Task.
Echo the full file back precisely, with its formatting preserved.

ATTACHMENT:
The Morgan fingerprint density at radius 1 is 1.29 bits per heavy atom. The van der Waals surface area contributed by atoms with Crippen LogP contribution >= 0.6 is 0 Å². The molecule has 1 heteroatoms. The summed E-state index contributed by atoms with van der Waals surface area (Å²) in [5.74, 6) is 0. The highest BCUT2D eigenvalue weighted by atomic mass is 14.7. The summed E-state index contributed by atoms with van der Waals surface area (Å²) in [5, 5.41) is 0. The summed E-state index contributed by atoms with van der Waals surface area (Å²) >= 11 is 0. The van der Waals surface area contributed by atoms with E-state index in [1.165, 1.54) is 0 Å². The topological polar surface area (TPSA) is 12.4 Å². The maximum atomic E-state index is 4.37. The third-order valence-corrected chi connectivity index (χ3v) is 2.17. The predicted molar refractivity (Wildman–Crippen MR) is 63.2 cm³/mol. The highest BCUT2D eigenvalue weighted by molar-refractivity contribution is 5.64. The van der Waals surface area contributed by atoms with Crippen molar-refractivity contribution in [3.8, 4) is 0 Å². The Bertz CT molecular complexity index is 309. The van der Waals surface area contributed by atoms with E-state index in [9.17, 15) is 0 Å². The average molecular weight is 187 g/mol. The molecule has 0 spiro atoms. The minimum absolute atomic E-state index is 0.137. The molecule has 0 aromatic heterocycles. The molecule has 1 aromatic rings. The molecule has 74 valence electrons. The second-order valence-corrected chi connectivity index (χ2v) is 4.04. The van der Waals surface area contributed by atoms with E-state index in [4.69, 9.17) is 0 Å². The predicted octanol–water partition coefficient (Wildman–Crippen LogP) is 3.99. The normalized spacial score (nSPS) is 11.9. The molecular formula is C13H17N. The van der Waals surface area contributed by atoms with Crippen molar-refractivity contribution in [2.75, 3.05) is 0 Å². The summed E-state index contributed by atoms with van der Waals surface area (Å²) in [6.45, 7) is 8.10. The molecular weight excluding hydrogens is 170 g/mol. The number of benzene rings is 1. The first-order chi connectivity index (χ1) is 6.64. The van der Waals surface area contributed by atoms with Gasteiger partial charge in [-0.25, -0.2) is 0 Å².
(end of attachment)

The Morgan fingerprint density at radius 1 is 1.29 bits per heavy atom. The van der Waals surface area contributed by atoms with Crippen LogP contribution >= 0.6 is 0 Å². The molecule has 1 heteroatoms. The summed E-state index contributed by atoms with van der Waals surface area (Å²) in [5.74, 6) is 0. The highest BCUT2D eigenvalue weighted by atomic mass is 14.7. The summed E-state index contributed by atoms with van der Waals surface area (Å²) in [5, 5.41) is 0. The summed E-state index contributed by atoms with van der Waals surface area (Å²) >= 11 is 0. The van der Waals surface area contributed by atoms with E-state index in [1.165, 1.54) is 0 Å². The topological polar surface area (TPSA) is 12.4 Å². The maximum atomic E-state index is 4.37. The third-order valence-corrected chi connectivity index (χ3v) is 2.17. The predicted molar refractivity (Wildman–Crippen MR) is 63.2 cm³/mol. The highest BCUT2D eigenvalue weighted by molar-refractivity contribution is 5.64. The van der Waals surface area contributed by atoms with Crippen molar-refractivity contribution in [3.8, 4) is 0 Å². The Bertz CT molecular complexity index is 309. The van der Waals surface area contributed by atoms with E-state index in [9.17, 15) is 0 Å². The average molecular weight is 187 g/mol. The molecule has 0 spiro atoms. The minimum absolute atomic E-state index is 0.137. The molecule has 0 aromatic heterocycles. The molecule has 1 aromatic rings. The molecule has 74 valence electrons. The second-order valence-corrected chi connectivity index (χ2v) is 4.04. The van der Waals surface area contributed by atoms with E-state index in [4.69, 9.17) is 0 Å². The predicted octanol–water partition coefficient (Wildman–Crippen LogP) is 3.99. The normalized spacial score (nSPS) is 11.9. The molecular formula is C13H17N. The van der Waals surface area contributed by atoms with Crippen molar-refractivity contribution in [2.75, 3.05) is 0 Å². The summed E-state index contributed by atoms with van der Waals surface area (Å²) in [6.45, 7) is 8.10. The molecular weight excluding hydrogens is 170 g/mol. The number of benzene rings is 1. The first-order chi connectivity index (χ1) is 6.64. The van der Waals surface area contributed by atoms with Gasteiger partial charge in [-0.25, -0.2) is 0 Å².